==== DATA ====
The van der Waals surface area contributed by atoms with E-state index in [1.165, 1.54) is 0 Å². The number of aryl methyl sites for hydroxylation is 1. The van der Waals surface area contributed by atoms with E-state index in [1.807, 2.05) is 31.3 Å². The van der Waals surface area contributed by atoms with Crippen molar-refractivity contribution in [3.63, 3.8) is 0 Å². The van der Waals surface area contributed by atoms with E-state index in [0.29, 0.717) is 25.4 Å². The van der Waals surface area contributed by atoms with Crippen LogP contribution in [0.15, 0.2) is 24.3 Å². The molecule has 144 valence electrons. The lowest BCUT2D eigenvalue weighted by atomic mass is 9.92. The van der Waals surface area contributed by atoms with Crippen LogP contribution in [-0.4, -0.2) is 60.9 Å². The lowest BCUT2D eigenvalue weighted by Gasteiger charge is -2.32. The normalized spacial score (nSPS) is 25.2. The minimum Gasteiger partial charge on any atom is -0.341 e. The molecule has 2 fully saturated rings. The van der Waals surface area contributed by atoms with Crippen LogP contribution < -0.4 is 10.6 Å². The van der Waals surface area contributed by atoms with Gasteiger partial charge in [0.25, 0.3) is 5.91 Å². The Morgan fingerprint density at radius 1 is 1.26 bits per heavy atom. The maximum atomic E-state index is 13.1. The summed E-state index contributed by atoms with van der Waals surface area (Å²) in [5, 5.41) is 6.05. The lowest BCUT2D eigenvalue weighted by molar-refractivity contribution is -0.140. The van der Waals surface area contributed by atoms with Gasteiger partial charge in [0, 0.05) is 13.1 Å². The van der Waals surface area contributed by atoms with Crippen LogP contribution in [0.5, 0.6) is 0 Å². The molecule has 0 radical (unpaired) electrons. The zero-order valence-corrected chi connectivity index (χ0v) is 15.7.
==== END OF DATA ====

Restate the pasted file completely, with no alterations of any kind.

The van der Waals surface area contributed by atoms with E-state index in [1.165, 1.54) is 0 Å². The number of aryl methyl sites for hydroxylation is 1. The van der Waals surface area contributed by atoms with E-state index in [1.807, 2.05) is 31.3 Å². The van der Waals surface area contributed by atoms with Crippen molar-refractivity contribution in [3.63, 3.8) is 0 Å². The van der Waals surface area contributed by atoms with E-state index in [0.29, 0.717) is 25.4 Å². The van der Waals surface area contributed by atoms with Crippen LogP contribution in [0.15, 0.2) is 24.3 Å². The molecule has 144 valence electrons. The lowest BCUT2D eigenvalue weighted by atomic mass is 9.92. The van der Waals surface area contributed by atoms with Crippen LogP contribution in [-0.4, -0.2) is 60.9 Å². The lowest BCUT2D eigenvalue weighted by Gasteiger charge is -2.32. The normalized spacial score (nSPS) is 25.2. The minimum Gasteiger partial charge on any atom is -0.341 e. The molecule has 2 fully saturated rings. The van der Waals surface area contributed by atoms with Crippen LogP contribution < -0.4 is 10.6 Å². The van der Waals surface area contributed by atoms with Gasteiger partial charge in [0.25, 0.3) is 5.91 Å². The Morgan fingerprint density at radius 1 is 1.26 bits per heavy atom. The maximum atomic E-state index is 13.1. The summed E-state index contributed by atoms with van der Waals surface area (Å²) in [5, 5.41) is 6.05. The lowest BCUT2D eigenvalue weighted by molar-refractivity contribution is -0.140. The van der Waals surface area contributed by atoms with Gasteiger partial charge in [0, 0.05) is 13.1 Å². The van der Waals surface area contributed by atoms with Crippen LogP contribution in [0.5, 0.6) is 0 Å². The molecule has 0 radical (unpaired) electrons. The zero-order valence-corrected chi connectivity index (χ0v) is 15.7.